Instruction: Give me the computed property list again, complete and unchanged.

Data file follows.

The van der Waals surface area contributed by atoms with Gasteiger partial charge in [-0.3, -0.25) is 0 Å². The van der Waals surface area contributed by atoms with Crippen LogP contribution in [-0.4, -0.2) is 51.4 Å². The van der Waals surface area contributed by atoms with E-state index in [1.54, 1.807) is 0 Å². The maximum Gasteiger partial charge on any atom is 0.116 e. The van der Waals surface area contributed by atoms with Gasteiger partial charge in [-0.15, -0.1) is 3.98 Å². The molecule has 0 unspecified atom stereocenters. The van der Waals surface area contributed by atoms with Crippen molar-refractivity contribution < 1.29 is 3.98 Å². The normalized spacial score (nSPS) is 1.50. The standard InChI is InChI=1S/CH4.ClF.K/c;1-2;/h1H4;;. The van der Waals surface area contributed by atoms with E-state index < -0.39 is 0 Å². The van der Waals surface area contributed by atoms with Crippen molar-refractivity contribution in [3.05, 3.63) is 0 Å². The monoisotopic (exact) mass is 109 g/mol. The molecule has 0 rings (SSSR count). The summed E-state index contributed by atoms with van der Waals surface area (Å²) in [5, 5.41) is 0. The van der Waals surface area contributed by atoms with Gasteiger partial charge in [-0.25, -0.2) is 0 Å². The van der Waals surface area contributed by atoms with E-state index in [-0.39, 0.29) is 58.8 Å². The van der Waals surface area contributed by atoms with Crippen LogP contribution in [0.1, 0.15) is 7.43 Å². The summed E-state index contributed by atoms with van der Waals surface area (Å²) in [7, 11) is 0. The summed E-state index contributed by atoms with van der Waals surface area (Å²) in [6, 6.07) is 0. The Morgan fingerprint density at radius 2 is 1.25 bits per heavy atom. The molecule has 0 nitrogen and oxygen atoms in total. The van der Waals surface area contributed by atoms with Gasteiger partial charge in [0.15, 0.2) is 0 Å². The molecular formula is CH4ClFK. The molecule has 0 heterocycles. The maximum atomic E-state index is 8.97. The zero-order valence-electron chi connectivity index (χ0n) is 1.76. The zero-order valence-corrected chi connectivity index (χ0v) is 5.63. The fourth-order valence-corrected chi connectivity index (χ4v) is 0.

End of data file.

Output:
The van der Waals surface area contributed by atoms with Gasteiger partial charge in [-0.3, -0.25) is 0 Å². The van der Waals surface area contributed by atoms with Crippen LogP contribution in [-0.4, -0.2) is 51.4 Å². The van der Waals surface area contributed by atoms with E-state index in [1.54, 1.807) is 0 Å². The maximum Gasteiger partial charge on any atom is 0.116 e. The van der Waals surface area contributed by atoms with Gasteiger partial charge in [-0.15, -0.1) is 3.98 Å². The molecule has 0 unspecified atom stereocenters. The van der Waals surface area contributed by atoms with Crippen molar-refractivity contribution < 1.29 is 3.98 Å². The normalized spacial score (nSPS) is 1.50. The standard InChI is InChI=1S/CH4.ClF.K/c;1-2;/h1H4;;. The van der Waals surface area contributed by atoms with E-state index < -0.39 is 0 Å². The van der Waals surface area contributed by atoms with Crippen molar-refractivity contribution in [3.05, 3.63) is 0 Å². The monoisotopic (exact) mass is 109 g/mol. The molecule has 0 rings (SSSR count). The summed E-state index contributed by atoms with van der Waals surface area (Å²) in [5, 5.41) is 0. The van der Waals surface area contributed by atoms with Gasteiger partial charge in [-0.25, -0.2) is 0 Å². The van der Waals surface area contributed by atoms with E-state index in [-0.39, 0.29) is 58.8 Å². The van der Waals surface area contributed by atoms with Crippen LogP contribution in [0.1, 0.15) is 7.43 Å². The summed E-state index contributed by atoms with van der Waals surface area (Å²) in [7, 11) is 0. The summed E-state index contributed by atoms with van der Waals surface area (Å²) in [6, 6.07) is 0. The Morgan fingerprint density at radius 2 is 1.25 bits per heavy atom. The molecule has 0 nitrogen and oxygen atoms in total. The van der Waals surface area contributed by atoms with Gasteiger partial charge in [0.15, 0.2) is 0 Å². The molecular formula is CH4ClFK. The molecule has 0 heterocycles. The maximum atomic E-state index is 8.97. The zero-order valence-electron chi connectivity index (χ0n) is 1.76. The zero-order valence-corrected chi connectivity index (χ0v) is 5.63. The fourth-order valence-corrected chi connectivity index (χ4v) is 0.